"I will give you the keys of the kingdom of heaven,
and whatever you bind on earth will be bound in heaven,
and whatever you loose on earth will be loosed in heaven',"
What an awe-inspiring statement this is. But what were these keys? What are these keys? Who are they for? Are they for Believers today?
People preach or teach about kingdom keys and binding and loosing from which it seems that they can be applied to any thing. But what do they refer to?
If Believers want to find convincing answers, it is necessary to ask a few questions first.
What is the straightforward reading of the context?
Who are the words addressed to?
What is being referred to?
What would those who heard them understand them to say?
What is their cultural setting?
Does anything in these words have any relevance for Believers today?
The straightforward context is found in Matthew 16'13-19 in which Jesus had asked His disciples: “Who do men say that I, the Son of Man, am?”
"Simon Peter answered and said, 'You are the Christ, the Son of the living God.'
Jesus answered and said to him, 'Blessed are you, Simon Bar-Jonah, for flesh and blood has not revealed this to you, but My Father who is in heaven.
And I also say to you that you are Peter, and on this rock I will build My Eklesia/Called-Out Ones, and the gates of Hades shall not prevail against it.
And I will give you the keys of the kingdom of heaven, and whatever you bind on earth will be bound in heaven, and whatever you loose on earth will be loosed in heaven',".
The significant, and obvious, part of this straightforward context that Jesus is speaking to Peter personally: "Jesus answered and said to him".
If more is needed, the word "you" throughout these words is the singular NT Greek word for "you", not the plural.
The keys of the Kingdom of Heaven were for Peter. They were not or are not for us Believers. We would not know what to do with them!
But why Peter? Why not choose another disciple? Well, he could be described as self-choosing! The New Testament shows that the foremost of Peter's characteristics is that he speaks out!
And in this context what he spoke out had been revealed to him by the Father.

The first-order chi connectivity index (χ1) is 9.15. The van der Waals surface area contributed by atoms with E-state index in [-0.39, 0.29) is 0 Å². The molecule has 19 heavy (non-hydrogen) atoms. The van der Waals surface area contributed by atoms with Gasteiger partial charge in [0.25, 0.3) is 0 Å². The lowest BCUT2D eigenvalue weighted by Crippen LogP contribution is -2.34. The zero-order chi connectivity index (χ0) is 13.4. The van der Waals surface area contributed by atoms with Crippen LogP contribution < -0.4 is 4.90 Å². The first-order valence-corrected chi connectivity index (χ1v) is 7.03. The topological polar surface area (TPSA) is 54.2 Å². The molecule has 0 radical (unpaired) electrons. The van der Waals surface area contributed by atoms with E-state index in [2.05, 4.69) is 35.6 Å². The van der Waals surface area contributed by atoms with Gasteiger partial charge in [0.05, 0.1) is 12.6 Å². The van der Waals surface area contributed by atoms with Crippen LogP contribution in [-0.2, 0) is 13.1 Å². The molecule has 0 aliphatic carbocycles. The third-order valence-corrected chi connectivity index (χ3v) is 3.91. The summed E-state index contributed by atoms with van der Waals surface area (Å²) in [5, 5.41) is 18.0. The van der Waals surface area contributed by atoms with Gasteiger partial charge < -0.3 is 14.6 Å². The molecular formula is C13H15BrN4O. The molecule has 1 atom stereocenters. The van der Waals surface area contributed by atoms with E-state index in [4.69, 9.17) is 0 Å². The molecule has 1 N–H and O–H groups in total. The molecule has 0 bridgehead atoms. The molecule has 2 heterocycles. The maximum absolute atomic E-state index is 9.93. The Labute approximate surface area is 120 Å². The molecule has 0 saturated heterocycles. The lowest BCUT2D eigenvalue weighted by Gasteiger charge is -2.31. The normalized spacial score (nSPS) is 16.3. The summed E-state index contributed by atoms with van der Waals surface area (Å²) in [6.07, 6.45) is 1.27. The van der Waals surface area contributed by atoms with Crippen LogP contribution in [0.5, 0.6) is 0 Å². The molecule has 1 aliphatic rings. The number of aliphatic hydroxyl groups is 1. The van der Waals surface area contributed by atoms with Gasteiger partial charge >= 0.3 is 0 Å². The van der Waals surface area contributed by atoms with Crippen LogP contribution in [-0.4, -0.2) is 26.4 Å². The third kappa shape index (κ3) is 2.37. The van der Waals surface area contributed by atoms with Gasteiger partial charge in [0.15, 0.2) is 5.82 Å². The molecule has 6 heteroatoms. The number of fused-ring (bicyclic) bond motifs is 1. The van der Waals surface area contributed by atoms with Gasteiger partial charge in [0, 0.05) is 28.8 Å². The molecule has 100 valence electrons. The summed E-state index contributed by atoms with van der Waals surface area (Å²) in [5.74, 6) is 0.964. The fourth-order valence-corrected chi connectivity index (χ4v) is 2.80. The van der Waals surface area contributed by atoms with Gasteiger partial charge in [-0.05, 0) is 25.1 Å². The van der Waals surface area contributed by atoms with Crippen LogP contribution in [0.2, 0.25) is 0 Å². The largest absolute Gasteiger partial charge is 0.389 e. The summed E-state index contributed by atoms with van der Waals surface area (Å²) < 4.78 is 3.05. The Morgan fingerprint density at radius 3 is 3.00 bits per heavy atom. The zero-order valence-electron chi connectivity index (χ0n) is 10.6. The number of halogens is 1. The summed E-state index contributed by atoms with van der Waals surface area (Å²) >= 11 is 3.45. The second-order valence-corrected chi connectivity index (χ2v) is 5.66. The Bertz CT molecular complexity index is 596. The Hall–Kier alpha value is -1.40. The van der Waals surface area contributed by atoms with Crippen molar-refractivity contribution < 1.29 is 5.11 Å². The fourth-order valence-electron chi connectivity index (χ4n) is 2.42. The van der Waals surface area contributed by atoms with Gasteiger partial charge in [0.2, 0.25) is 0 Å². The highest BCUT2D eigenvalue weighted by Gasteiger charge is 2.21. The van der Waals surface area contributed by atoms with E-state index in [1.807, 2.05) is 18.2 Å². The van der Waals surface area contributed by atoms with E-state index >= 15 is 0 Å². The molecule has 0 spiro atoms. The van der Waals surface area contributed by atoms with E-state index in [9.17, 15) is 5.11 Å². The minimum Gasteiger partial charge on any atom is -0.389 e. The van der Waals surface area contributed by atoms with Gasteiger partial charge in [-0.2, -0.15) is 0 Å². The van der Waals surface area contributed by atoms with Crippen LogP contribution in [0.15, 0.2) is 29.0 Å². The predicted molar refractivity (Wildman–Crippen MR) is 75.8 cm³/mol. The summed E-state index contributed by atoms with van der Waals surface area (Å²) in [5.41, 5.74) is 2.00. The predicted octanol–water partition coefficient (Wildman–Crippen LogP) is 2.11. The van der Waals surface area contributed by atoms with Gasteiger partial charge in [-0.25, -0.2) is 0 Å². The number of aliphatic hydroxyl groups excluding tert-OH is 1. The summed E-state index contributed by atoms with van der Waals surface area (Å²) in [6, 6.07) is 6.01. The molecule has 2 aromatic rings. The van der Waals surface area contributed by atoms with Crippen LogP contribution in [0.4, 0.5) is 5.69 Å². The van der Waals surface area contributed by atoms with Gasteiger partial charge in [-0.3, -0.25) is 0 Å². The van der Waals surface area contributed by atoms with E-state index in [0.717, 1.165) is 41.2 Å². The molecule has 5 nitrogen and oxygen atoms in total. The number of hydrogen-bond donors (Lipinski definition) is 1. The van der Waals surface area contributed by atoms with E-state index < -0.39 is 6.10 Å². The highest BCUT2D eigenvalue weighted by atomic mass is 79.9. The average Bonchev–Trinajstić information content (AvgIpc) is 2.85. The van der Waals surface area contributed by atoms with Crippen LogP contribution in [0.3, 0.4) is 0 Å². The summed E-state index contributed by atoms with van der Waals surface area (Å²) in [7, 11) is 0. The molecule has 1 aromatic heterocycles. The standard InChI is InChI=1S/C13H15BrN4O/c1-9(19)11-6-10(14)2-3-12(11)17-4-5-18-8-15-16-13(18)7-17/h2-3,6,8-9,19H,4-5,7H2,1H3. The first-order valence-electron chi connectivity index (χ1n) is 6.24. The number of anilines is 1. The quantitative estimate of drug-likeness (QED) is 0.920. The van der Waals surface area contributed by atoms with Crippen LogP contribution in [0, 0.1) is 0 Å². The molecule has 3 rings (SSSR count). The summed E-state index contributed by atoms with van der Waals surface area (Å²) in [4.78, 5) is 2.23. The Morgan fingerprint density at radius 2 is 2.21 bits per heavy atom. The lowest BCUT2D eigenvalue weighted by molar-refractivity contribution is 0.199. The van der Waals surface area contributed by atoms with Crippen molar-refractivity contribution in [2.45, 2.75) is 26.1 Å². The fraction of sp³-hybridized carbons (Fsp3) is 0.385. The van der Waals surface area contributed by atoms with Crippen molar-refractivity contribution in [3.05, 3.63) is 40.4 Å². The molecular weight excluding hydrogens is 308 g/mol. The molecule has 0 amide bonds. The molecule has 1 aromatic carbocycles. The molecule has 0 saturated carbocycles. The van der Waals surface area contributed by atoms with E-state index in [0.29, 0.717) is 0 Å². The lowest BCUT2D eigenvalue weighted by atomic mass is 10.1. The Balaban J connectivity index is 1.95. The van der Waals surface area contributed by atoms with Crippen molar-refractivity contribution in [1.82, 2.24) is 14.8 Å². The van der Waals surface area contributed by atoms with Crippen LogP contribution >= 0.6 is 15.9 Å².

Little did he realise that, by having this charactistic of speaking out the first thing that came into his mind, he was showing himself to be the kind of man the Lord could use.
Jesus had history-changing things He wanted accomplished. The man He had chosen would need preparation.
One such preparation time was an occasion of strong challenge (John 21'15-21):
"Jesus said to Simon Peter, 'Simon, son of Jonah, do you love Me more than these?' He said to Him, 'Yes, Lord; You know that I love You.' He said to him, 'Feed My lambs.'
He said to him again a second time, 'Simon, son of Jonah, do you love Me?' He said to Him, 'Yes, Lord; You know that I love You.' He said to him, 'Tend My sheep.'
He said to him the third time, 'Simon, son of Jonah, do you love Me?' Peter was grieved because He said to him the third time, 'Do you love Me?'
And he said to Him, 'Lord, You know all things; You know that I love You.' Jesus said to him, 'Feed My sheep.
Most assuredly, I say to you, when you were younger, you girded yourself and walked where you wished;
but when you are old, you will stretch out your hands, and another will gird you and carry you where you do not wish.'
This He spoke, signifying by what death he would glorify God. And when He had spoken this, He said to him, 'Follow Me.'
Then Peter, turning around, saw the disciple whom Jesus loved following (and) seeing him, said to Jesus, 'But Lord, what about this man?'
Jesus said to him, 'If I will that he remain till I come, what is that to you?'"
After three and a half years of intimate association with the Son of God, the Disciples' time of grappling with Kingdom teachings and challenges was about to enter a new phase.